Thursday, May 10, 2018

Nepal needs huge investment for speedy economic growth

Nepal needs huge investment for speedy economic growth.
Delivering his keynote speech in the conference of South Asia Network of Economic Research Institutes (SANEI) today, former finance minister Ram Sharan Mahat said that Nepal needs huge investment for speedy economic growth and also to sustain federalism.
Following the establishment of a federal system, the government needs to make large budget allocations for regular expenditure. The administrative expenses of the three tiers of government – federal, provincial and local – amount to at least 40 per cent of the country’s GDP, Mahat said, adding that the federal transition cost is likely to stand at 3 per cent to 4 per cent of GDP annually for the next four years.
Highlighting that reforms in the economy should be a continuous process to attract investment as the country needs huge investment to address not only growing investment but also the structural bottlenecks of the economy including yawning infrastructure gap, low productivity, lack of job opportunities, sluggish export and ballooning imports, Mahat said that the country has been able to maintain macro stability despite suffering for long from political turbulence in the last two decades. “Economic reforms initiated in the 1990s were unprecedented and they have increased revenue of the government exponentially to around 24 per cent of gross domestic product, created ground for private sector and foreign investment, reduced poverty and also achieved the targets set by Millennium Development Goals (MDGs)."
He also argued that Nepal has performed better in many social indicators including nutrition safety, gender sensitiveness, and has been a champion in reducing women and child mortality, and school enrollment of children (especially girls), life expectancy.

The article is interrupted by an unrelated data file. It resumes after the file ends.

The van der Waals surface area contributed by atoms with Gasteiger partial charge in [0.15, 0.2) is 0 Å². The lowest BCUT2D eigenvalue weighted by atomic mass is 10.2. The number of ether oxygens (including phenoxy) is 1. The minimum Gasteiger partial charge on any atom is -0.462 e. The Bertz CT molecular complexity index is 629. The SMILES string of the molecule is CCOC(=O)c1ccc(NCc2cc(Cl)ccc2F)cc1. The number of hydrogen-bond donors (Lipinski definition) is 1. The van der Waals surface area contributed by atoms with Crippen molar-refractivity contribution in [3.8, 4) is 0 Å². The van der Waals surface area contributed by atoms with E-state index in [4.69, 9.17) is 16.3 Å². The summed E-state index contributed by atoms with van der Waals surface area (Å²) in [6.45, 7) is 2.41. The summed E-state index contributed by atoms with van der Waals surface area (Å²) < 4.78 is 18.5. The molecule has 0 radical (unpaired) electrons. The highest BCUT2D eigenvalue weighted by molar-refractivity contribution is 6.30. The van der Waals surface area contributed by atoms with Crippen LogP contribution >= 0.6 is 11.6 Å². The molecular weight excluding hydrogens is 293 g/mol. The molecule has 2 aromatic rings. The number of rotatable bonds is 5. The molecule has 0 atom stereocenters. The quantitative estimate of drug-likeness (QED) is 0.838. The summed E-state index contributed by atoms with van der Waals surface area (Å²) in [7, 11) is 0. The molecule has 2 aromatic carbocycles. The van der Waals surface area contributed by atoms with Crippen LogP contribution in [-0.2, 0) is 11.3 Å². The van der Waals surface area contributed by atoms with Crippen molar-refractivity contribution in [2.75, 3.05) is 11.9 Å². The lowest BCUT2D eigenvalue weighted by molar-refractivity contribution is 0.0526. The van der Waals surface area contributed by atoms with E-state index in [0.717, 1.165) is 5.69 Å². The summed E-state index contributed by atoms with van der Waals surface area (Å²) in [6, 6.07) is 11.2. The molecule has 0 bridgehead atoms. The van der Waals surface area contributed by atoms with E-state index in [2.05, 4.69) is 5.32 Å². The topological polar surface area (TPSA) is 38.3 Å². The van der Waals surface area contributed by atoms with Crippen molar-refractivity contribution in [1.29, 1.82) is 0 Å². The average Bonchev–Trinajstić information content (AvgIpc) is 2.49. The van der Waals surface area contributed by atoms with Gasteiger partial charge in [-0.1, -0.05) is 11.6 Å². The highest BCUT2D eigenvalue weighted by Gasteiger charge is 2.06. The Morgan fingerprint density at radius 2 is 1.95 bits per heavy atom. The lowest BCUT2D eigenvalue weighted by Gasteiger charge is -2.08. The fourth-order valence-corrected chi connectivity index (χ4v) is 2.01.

However, slow development in the manufacturing sector, increased migrant worker departures, widening gap between exports and imports, bureaucratic inefficiency, political instability and widespread corruption have prevented the country from achieving its economic goals.
"There are challenges too," Mahat cautioned, adding loss of productivity and competitiveness at home, causing low growth and depopulation is under way in some of the districts to the economy. "The agriculture land in the villages is barren due to lack of youth migration."
Likewise, the rapid expansion of the non-tradable sector is a major threat for the economy and external balances, he said, adding that non-tradable sector are those sectors in which production and services are only for domestic consumption.
He also highlighted the sub-national governance, together with accumulating stress on current account and an emerging tendency to overreach on regulatory matters governing private sector represent major risks in the economy.
Likewise, Prof at Jawaharlal Nehru University, New Delhi, Mahendra P Lama, on the occasion, highlighted Nepal’s straight move from primary sector like agro and forestry to tertiary sector like service sector bypassing the manufacturing sector could be costly for the country. "Manufacturing sector is important for the sustainability of the economy as it creates jobs, raises national productivity, substitutes imports and the economy has multiple advantages of protecting and promoting manufacturing sector,” he said, adding that Nepal’s economy is an urban-centric supra economy that will face institutional laggard in the federal system.
The South Asian experts, on the occasion, urged Nepal to formulate better fiscal measures and enhance tax reform to achieve its economic reform targets. They called for initiatives to reduce the existing high capital output ratio, improve road connectivity, ensure good governance and check the high recurrent expenditure as part of comprehensive economic reform.

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